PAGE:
Image: Astronomy Picture of the Day: Dust Sculptures in the Rosette Nebula

Displaying image 212 of 363 images in Astronomy.

Not yet rated

Dust Sculptures in the Rosette Nebula

Astronomy Picture of the Day - 2009 December 2

Credit & Copyright: John Ebersole



Explanation: What creates the cosmic dust sculptures in the Rosette Nebula? Noted for the common beauty of its overall shape, parts of the Rosette Nebula, also known as NGC 2237, show beauty even when viewed up close. Visible above are globules of dark dust and gas that are slowly being eroded away by the energetic light and winds by nearby massive stars. Left alone long enough, the molecular-cloud globules would likely form stars and planets. The above image was taken in very specific colors of Sulfur (shaded red), Hydrogen (green), and Oxygen (blue). The Rosette Nebula spans about 50 light-years across, lies about 4,500 light-years away, and can be seen with a small telescope towards the constellation of the Unicorn (Monoceros).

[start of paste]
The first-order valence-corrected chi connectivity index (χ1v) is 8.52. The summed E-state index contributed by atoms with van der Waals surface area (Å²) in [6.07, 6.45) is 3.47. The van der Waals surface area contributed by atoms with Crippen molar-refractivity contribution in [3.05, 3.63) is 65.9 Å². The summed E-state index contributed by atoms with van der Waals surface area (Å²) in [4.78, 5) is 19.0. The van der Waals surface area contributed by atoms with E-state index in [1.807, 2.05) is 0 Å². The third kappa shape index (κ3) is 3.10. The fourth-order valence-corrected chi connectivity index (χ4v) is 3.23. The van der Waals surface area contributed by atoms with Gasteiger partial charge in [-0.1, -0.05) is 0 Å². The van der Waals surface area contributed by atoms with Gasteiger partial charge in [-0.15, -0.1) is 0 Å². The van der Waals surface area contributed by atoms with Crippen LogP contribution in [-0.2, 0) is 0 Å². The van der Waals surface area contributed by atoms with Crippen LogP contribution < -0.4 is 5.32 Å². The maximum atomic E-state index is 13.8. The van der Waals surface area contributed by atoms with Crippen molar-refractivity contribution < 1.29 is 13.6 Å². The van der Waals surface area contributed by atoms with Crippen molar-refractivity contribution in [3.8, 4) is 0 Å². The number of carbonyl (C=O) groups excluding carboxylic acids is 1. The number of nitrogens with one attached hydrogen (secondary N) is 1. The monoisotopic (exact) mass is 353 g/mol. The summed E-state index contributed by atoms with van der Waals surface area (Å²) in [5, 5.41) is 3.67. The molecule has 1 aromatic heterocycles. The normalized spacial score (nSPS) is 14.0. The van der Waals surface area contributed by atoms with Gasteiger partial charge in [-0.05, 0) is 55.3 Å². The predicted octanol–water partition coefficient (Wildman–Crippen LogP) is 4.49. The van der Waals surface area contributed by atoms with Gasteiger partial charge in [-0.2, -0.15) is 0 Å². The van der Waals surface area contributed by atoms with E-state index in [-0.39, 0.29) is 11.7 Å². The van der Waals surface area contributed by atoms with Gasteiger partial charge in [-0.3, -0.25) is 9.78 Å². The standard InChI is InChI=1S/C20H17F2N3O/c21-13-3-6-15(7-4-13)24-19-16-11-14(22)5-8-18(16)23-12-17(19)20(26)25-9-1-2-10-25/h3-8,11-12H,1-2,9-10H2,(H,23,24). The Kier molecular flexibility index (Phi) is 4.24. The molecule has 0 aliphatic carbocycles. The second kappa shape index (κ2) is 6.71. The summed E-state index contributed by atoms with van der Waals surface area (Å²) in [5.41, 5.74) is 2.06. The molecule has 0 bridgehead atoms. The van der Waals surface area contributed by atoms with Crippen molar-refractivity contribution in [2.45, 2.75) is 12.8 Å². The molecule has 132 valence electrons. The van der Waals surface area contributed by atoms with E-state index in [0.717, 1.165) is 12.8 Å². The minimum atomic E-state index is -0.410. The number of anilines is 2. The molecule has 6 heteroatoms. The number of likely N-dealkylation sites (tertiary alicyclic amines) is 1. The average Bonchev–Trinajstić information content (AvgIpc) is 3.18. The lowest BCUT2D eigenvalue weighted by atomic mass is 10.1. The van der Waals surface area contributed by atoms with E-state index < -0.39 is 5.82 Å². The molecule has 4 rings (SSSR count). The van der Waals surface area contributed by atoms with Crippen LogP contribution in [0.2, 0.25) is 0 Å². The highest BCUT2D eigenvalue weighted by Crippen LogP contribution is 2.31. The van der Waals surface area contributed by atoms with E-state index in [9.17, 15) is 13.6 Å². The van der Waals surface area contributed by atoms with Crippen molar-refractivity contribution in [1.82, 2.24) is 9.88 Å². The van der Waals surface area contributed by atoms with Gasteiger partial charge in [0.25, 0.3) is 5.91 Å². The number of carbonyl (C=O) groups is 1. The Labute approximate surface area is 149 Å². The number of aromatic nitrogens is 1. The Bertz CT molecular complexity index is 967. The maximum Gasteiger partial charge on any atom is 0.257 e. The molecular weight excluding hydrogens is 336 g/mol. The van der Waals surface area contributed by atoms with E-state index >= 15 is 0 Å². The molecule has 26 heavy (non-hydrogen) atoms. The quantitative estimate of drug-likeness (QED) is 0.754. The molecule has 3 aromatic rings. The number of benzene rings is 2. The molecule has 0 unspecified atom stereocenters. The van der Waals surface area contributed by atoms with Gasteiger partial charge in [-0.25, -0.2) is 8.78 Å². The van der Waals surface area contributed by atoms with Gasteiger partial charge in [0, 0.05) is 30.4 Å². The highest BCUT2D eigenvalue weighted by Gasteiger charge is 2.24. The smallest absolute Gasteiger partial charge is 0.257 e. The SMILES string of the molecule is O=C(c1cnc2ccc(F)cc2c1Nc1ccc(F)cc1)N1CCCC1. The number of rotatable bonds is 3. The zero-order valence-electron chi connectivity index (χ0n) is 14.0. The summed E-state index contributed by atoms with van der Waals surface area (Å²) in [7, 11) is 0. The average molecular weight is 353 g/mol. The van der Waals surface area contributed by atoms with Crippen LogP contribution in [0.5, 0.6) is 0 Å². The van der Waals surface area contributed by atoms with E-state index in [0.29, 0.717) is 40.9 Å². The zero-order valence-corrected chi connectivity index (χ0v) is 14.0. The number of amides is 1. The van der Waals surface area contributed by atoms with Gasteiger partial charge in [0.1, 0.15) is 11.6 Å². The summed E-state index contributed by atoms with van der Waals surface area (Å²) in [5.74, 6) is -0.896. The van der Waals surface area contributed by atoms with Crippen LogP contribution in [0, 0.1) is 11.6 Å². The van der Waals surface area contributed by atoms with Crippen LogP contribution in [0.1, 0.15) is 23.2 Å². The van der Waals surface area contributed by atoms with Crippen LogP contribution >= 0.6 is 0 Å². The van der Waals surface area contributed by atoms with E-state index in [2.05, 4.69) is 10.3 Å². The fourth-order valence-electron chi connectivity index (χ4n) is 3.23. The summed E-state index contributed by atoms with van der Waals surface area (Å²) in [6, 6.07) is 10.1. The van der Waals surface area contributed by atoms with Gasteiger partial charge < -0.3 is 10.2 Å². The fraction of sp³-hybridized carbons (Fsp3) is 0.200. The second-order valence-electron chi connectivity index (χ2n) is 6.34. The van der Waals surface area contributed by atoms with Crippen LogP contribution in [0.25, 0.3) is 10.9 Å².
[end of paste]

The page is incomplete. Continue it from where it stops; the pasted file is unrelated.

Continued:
Views: 1,180
Added: 11 years ago.
Topic: Nebulae

Share:

Comments

There are no comments. Be the first to post one.
  Post comment as a guest user.
Click to login or register:
Your name:
Your email:
(will not appear)
Your comment:
(max. 1000 characters)
Are you human? (Sorry)